The day after the first levy was defeated, when it was apparent that a number of teachers would be let go, Sheff called nine area superintendents to let them know she would have staff they might want to hire. She sent a letter to each person being laid off listing openings. ``We see this as a way she operates and we like it very much,'' Mr. Lewis says.
In comparison with similar towns in Massachusetts, Hull pays more taxes per capita and spends more money on students per capita, says Barbara Anderson, executive director of Citizens for Limited Taxation, a fiscal watchdog group.
This is due to the demographic mix of students, says selectman John Silva. Some 36 percent of the students go directly into the work force; almost half go on to college. The rest drop out.
``The budget crunch is an inhospitable environment for risk taking,'' says Sheff. ``The spotlight is on every penny, and schools are not allowed to fail,'' she says. The local booster club presented the district with a check for enough money to enable the high school to have football, soccer, and field hockey this fall.
School Committee members welcomed the money - but only on condition that they would have final say over how funds could be spent. Sheff has gone out of her way to communicate that this is a one-time, stopgap measure.
If increased funding is not established for future years - and both town officials and organized opponents to any property tax increases see little likelihood of this - Sheff knows she will have to streamline the curriculum, limiting the diversity.
Setting the curriculum is the hardest, yet by all accounts the most important, decision a superintendent can make as schools prepare their students for the 21st century, Bunnell says. For Sheff it means answering the difficult question of how best to serve college-bound and non-college-bound students simultaneously, many of whom, in a town with a 1,521 fall enrollment in K-12, she will come to know personally.
``Prior to the budget crisis, we sensed that the community wanted what we wanted in a new superintendent,'' says Norm Rogers, a member of the School Committee. ``That's why we hired her.'' The town wanted a superintendent who would try to get people from outside inside the schools, especially senior citizens, he says. Sheff was chosen from among 43 applicants. (Less than 5 percent of superintendents nationwide are women.)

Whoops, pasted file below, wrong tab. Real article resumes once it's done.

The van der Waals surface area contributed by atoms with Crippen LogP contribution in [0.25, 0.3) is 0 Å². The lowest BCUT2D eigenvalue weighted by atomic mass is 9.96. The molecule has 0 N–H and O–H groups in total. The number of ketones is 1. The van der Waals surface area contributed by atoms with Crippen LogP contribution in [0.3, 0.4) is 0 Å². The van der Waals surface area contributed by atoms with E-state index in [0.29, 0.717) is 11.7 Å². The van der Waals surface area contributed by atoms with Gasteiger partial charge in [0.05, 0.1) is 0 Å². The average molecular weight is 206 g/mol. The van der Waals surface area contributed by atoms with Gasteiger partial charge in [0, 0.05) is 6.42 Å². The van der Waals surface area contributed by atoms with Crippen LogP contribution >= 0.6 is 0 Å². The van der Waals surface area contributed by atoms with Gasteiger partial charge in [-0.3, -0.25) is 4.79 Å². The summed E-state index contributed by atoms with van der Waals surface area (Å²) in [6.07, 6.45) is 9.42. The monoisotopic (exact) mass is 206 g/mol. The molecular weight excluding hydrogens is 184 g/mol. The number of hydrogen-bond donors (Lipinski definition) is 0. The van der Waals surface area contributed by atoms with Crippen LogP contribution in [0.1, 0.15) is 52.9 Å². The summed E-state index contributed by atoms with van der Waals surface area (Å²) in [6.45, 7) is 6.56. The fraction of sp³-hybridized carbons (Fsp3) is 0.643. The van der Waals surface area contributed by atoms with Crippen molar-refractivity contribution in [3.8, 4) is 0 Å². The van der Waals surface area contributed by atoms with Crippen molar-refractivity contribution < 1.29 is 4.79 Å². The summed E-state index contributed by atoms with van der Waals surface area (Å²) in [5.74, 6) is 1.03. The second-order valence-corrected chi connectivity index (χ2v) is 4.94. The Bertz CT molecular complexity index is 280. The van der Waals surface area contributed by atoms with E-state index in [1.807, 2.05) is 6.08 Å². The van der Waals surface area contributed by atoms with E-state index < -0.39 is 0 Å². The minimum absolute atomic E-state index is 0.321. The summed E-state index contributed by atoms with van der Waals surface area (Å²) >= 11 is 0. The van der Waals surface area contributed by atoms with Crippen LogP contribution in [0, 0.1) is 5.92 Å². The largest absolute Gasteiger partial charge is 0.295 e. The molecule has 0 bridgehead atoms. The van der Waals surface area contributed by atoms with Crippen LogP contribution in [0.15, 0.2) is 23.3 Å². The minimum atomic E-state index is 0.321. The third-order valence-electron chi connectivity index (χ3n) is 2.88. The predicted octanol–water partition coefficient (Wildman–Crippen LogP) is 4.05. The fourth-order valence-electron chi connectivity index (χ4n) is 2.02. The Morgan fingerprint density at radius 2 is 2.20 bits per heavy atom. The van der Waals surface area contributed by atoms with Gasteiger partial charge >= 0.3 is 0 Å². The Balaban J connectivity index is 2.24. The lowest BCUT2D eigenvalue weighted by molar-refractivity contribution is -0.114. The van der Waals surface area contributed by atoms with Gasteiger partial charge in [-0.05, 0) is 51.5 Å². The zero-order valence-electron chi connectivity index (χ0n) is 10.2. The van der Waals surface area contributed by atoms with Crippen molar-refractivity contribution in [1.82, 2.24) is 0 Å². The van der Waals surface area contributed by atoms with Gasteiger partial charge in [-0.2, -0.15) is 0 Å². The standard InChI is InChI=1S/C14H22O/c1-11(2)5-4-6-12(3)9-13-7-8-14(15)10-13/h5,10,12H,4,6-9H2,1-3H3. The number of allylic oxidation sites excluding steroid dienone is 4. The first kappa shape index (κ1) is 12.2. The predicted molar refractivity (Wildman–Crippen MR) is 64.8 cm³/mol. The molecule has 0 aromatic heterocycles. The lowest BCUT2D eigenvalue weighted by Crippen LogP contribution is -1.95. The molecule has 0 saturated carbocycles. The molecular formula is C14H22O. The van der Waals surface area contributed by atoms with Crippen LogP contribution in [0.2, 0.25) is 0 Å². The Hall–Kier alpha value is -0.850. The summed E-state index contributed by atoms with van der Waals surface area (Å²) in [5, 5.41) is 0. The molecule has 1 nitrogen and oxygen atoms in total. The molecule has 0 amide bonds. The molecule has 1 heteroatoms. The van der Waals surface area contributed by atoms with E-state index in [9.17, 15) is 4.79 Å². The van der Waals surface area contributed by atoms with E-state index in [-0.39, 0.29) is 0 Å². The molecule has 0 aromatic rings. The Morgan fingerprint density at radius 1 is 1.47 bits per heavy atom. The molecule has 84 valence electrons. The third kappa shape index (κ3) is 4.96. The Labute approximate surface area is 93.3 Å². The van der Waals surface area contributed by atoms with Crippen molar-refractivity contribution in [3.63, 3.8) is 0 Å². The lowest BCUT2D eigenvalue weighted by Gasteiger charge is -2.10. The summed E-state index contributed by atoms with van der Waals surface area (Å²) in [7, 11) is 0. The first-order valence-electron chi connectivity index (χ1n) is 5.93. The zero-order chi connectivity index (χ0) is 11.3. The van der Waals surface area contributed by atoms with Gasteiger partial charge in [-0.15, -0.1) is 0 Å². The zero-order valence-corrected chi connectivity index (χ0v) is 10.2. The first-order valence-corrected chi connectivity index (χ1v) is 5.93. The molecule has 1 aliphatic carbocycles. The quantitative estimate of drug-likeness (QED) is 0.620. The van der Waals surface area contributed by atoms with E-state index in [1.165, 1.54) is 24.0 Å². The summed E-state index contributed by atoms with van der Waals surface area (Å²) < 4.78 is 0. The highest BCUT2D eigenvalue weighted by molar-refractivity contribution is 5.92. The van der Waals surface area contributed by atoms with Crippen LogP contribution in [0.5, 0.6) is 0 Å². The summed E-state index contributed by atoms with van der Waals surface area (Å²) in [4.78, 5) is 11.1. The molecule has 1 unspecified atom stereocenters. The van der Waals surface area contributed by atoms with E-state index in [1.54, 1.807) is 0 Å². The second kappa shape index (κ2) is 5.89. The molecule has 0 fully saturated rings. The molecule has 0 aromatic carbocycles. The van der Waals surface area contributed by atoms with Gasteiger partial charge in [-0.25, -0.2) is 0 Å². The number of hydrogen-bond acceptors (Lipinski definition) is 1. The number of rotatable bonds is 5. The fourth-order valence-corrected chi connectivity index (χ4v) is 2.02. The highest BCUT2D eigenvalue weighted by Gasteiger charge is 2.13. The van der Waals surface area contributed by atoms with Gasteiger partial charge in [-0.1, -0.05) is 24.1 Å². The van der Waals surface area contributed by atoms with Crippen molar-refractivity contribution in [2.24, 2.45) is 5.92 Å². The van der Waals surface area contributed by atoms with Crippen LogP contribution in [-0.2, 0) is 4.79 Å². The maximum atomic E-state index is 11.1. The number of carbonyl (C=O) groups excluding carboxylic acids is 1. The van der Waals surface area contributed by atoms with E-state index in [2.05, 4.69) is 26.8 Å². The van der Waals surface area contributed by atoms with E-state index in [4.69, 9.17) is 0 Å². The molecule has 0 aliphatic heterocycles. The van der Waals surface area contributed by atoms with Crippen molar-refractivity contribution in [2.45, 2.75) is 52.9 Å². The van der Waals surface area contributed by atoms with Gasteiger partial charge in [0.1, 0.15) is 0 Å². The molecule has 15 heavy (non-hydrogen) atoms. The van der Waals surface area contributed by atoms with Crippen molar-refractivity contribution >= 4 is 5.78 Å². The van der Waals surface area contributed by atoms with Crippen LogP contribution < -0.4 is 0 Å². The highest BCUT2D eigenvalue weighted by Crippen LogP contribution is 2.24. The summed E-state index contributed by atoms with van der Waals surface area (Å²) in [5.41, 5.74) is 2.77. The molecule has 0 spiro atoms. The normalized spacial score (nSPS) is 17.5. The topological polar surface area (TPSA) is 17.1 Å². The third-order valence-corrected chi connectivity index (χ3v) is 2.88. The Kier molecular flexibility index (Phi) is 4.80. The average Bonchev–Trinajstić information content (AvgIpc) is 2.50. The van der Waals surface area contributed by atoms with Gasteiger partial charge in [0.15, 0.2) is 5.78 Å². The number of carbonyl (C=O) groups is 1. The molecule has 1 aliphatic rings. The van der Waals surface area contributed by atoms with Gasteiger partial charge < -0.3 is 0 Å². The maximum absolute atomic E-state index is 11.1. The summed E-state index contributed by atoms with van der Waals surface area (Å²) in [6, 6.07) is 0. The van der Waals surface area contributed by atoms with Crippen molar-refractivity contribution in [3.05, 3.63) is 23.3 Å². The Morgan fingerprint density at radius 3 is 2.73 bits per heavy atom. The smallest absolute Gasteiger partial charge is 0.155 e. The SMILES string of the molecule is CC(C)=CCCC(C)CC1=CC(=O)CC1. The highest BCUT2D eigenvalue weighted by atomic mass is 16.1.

Superintendents must ``fit'' their schools, says Mr. Rogers. A management style that works in a big city might flop miserably in an affluent or small college town, or a diverse community like Hull, he says.
A diversity of students is a problem often thought to challenge urban, predominantly minority districts. Increasingly, it confronts working-class or industrial suburbs in metropolitan districts as well as rural districts seeking a comprehensive program, says Minnesota Gov. Rudy Perpich, this year's president of the Education Commission of the States.
Sheff's bridge-building talents will be tested in dealing with senior citizens, says Anne Scully, who is active in Hull senior affairs. ``[Sheff] is getting the brunt of it all. She's brand new. She didn't cause any of the problems, but she is being asked to solve them,'' she says.
Many older citizens in Hull feel they are being blamed for voting down more money for schools; they resent allegations that they don't care if the children get a good education, says Mrs. Scully.
Perhaps the greatest challenge is in helping students realize that the vote is not a reflection on them, and that it does not mean the town does not care about its children, says Sheff. ``There are many complex factors involved, plus a long history that led up to the vote, and I want students to fully understand this,'' she says. ``The last thing I want is for them to think they or what they are learning is inferior as a result of the vote.''
Jim Bencivenga is the Monitor's education editor.